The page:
Controversial Canadian doctor Anthony Galea: cutting edge or over the edge?
Sunday, June 6, 2010
U.S. and Canadian court documents paint Toronto doctor Anthony Galea as an unscrupulous quack who dashed around the United States last summer making clandestine house calls to 23 professional athletes despite not being licensed to practice in the country.
Yet respected sports officials and doctors close to Galea describe him as a progressive physician who for the past decade has been at the cutting edge of sports medicine, using innovative techniques and alternative therapies to build an almost cult-like following among athletes who regard him as a miracle healer.
By last year, Galea was so renowned in the athlete community that golfer Tiger Woods, New York Yankees third baseman Alex Rodriguez, figure skater Patrick Chan and Washington Redskins wide receiver Santana Moss sought him out.
"You hear this guy is great, and you're trying to find ways not to have surgery," said a prominent athlete who has received treatment from Galea but requested anonymity because of federal charges pending against Galea. "To me, a huge light bulb went off . . . I was just going to him because of his reputation."
According to an indictment filed in U.S. federal court in the Western District of New York on May 18, Galea's unorthodoxy extended so far that between 2007 and late last year, he sent illegal, unapproved and other drugs over the U.S. border with a medical assistant, meeting up with her to provide treatments with an array of drugs to players from the NFL, Major League Baseball and PGA Tour.
Galea's medical assistant, Mary Anne Catalano, told U.S. and Canadian investigators that Galea injected drug cocktails containing human growth hormone (HGH), a performance-enhancing drug banned by nearly every sports organization in the world, into the injured knees of some athletes. Galea has denied giving any athletes any drugs banned by their sports.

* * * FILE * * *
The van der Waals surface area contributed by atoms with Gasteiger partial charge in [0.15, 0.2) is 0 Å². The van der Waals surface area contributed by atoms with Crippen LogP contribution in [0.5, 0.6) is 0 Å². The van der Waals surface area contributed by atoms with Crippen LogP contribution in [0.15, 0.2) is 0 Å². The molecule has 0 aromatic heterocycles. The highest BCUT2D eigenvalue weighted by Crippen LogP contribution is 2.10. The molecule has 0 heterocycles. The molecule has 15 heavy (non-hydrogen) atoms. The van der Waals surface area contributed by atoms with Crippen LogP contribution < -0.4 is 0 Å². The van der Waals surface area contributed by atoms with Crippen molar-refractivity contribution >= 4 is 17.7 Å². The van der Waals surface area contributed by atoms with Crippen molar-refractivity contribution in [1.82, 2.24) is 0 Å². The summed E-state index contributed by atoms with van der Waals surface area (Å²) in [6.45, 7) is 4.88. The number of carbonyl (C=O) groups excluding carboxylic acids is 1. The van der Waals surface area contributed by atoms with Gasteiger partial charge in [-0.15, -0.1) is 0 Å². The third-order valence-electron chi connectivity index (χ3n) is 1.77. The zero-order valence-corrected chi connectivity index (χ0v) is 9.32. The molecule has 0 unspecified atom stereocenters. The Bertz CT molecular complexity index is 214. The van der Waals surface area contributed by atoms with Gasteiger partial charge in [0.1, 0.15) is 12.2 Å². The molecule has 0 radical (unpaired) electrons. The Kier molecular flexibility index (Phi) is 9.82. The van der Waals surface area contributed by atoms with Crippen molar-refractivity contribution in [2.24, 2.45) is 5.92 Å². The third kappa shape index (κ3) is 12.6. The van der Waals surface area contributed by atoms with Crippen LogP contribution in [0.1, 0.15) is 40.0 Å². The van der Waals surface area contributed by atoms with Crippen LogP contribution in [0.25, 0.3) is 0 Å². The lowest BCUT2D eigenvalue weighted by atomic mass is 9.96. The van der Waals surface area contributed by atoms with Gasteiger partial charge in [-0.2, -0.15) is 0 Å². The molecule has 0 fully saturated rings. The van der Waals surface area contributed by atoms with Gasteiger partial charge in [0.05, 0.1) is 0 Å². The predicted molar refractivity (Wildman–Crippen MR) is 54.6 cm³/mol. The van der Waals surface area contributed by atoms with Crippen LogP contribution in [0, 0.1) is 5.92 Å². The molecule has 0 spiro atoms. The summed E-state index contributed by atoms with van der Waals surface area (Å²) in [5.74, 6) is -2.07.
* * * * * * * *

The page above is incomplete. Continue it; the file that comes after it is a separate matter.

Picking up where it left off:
The picture that emerges of Galea as the case proceeds through the U.S. and Canadian courts could be critical if concrete evidence links specific athletes to HGH treatments. Though Canadian court documents state that "it is quite possible that some of the Professional athletes are totally unaware of the fact that they were receiving unapproved drugs," skeptical anti-doping officials say ignorance would be no excuse.
They say the athletes that entrusted their livelihoods to Galea were at best reckless and perhaps complicit in wrongdoing. And, if they received performance-enhancing drugs (PEDs) from Galea, whether for healing injuries or bulking up, they should be considered cheaters.
"You go up to see somebody doing experimental treatment, you better be damn sure you know exactly what your doctor is doing," said Steven Ungerleider, an anti-doping expert who has written numerous books on drugs in sport. "Clearly, everybody who went to see him knew this guy was on the edge of the fringe, doing illegal things . . . At the end of the day, it's doping."
Chris Rudge, who led the Canadian Olympic team at the Winter Games in Vancouver as the chief executive officer of the Canadian Olympic Committee, expressed dismay at the "hysterical perspective" contained in some commentary about the case. Rudge, whose half-pipe snowboarding daughter Diane and other family members received treatment from Galea for many years, described Galea as "exceptionally professional" and a "leader" among Canada's top sports medicine specialists.
"I hope at some point this gets into an environment in which the facts are established," said Rudge, who left the COC in April after a seven-year term.
Added Rudge: "From a generic perspective, if we were to deprive innovation in life, society wouldn't advance very quickly, would it? . . . If there is a doctor who has established a reputation for understanding the needs of athletes, and being sensitive to those needs, and recognizing an athlete's injury as something very unique to an athlete, then athletes are going to gravitate to that type of environment."